Germany's cultural world in numbers

Germany's cultural world in numbers

The big screen

On average, Germans go to the cinema just 1.5 times per year. During its heydey in the 1950s, the silver screen attracted over 800 million visitors per year. Today, it's just 121 million.

Germany's cultural world in numbers

Berlin is a creative hot spot

For every 1,000 residents in Berlin, there are 11 artists. The German capital has the highest ratio of artists in the country and, with 370, the most exhibitions per year. Berlin also boasts more culture-related businesses than any other German city: 18.3 percent of all companies registered there work in the cultural arena.

Germany's cultural world in numbers

No shortage of orchestras

With 131 public orchestras employing 10,000 musicians, Germany has the densest musical landscape in the world. The country's orchestras range from a 12-member chamber ensemble in Prenzlau to the 185-member Gewandhausorchester Leipzig. Germany's oldest orchestra, in Kassel, has performed since 1503.

Germany's cultural world in numbers

No country does more theater

Germany is home to 142 state-funded theaters. Tthe smallest, in Naumburg, holds just 80 spectators and has 11 employees, while the largest theater in Hamburg has 1,200 seats. Stuttgart boasts the world's largest performing arts center for drama, ballet and opera - a 1,400-seat hall where 1,350 employees put on 900 shows for 450,000 people annually.

Germany's cultural world in numbers

Opera with a tradition

With 527 opera performances each year, Berlin is the number one in Germany, but not the world. The most annual opera performances are held in Moscow (582) and Vienna (535). But in terms of the largest number of seats for viewing opera, Bayreuth takes the world record, with 2,500 seats in two historical opera houses. Germany's largest opera house, the Festspielhaus in Baden-Baden, has just as many.

Germany's cultural world in numbers

Many art dealers, small art market

With 9,804 galleries and art dealers, Germany takes second place globally, behind the US. However, when it comes to art auction revenues, Germany only claims a miniscule 2 percent of the international market, which is led by the US, Great Britain and China.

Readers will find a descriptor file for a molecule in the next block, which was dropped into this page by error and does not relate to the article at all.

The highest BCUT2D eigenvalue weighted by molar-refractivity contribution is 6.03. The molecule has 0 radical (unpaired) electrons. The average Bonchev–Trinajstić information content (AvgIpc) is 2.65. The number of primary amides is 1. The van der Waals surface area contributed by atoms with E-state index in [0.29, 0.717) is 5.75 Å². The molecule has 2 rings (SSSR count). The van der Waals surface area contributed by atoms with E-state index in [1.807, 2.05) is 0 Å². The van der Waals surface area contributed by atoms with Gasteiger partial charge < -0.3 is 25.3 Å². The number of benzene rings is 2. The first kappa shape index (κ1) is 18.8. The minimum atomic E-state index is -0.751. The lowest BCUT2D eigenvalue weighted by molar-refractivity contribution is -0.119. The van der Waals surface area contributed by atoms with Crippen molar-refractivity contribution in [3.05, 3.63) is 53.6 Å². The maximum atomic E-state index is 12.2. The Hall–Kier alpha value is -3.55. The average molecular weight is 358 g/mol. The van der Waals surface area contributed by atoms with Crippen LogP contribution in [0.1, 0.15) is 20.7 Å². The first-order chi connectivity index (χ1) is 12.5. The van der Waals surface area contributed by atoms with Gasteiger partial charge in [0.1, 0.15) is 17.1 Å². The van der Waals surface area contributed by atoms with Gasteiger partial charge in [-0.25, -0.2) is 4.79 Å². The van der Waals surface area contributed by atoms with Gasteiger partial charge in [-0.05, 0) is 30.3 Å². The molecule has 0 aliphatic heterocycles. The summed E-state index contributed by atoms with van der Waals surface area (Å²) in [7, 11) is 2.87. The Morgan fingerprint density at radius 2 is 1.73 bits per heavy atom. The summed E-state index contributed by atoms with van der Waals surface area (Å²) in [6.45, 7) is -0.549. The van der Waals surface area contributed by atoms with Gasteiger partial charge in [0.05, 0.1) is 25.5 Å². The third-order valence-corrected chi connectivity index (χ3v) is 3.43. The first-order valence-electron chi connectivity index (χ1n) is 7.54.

Germany's cultural world in numbers

Neverending books

Every year, more than 90,000 books are released on the German market. If they were lined up side by side, they would fill a bookshelf that is 2.5 kilometers (1.4 miles) long.

Germany's cultural world in numbers

Music for the masses

Bochum Total, which is free of charge, draws over 800,000 visitors every year, making it the largest music festival in Germany. In terms of commercial music festivals, however, Rock am Ring is the largest, attracting 87,000 visitors annually.

Germany's cultural world in numbers

For the love of music

Some three million amateur musicians participate in a choir or orchestra in Germany, which has the fourth-largest music market in the world. Another 64,000 people work professionally as musicians - enough to fill a small city the size of Weimar.

Germany's cultural world in numbers

Incredible architecture

The Cologne Cathedral is the most-visited tourist site in Germany and the country's most popular UNESCO World Heritage Site, attracting six million people to its Gothic spires each year. The first building in Germany to be placed on the World Heritage List was the Aachen Cathedral in 1978; the most recent is the Bauhaus Ensemble in Bernau near Berlin.

Famous for Goethe and Beethoven, Germany's reputation as a cultural hub precedes it. But is it really a paradise for opera lovers and a mecca for art fans? Here are the hard facts behind Germany's culture scene.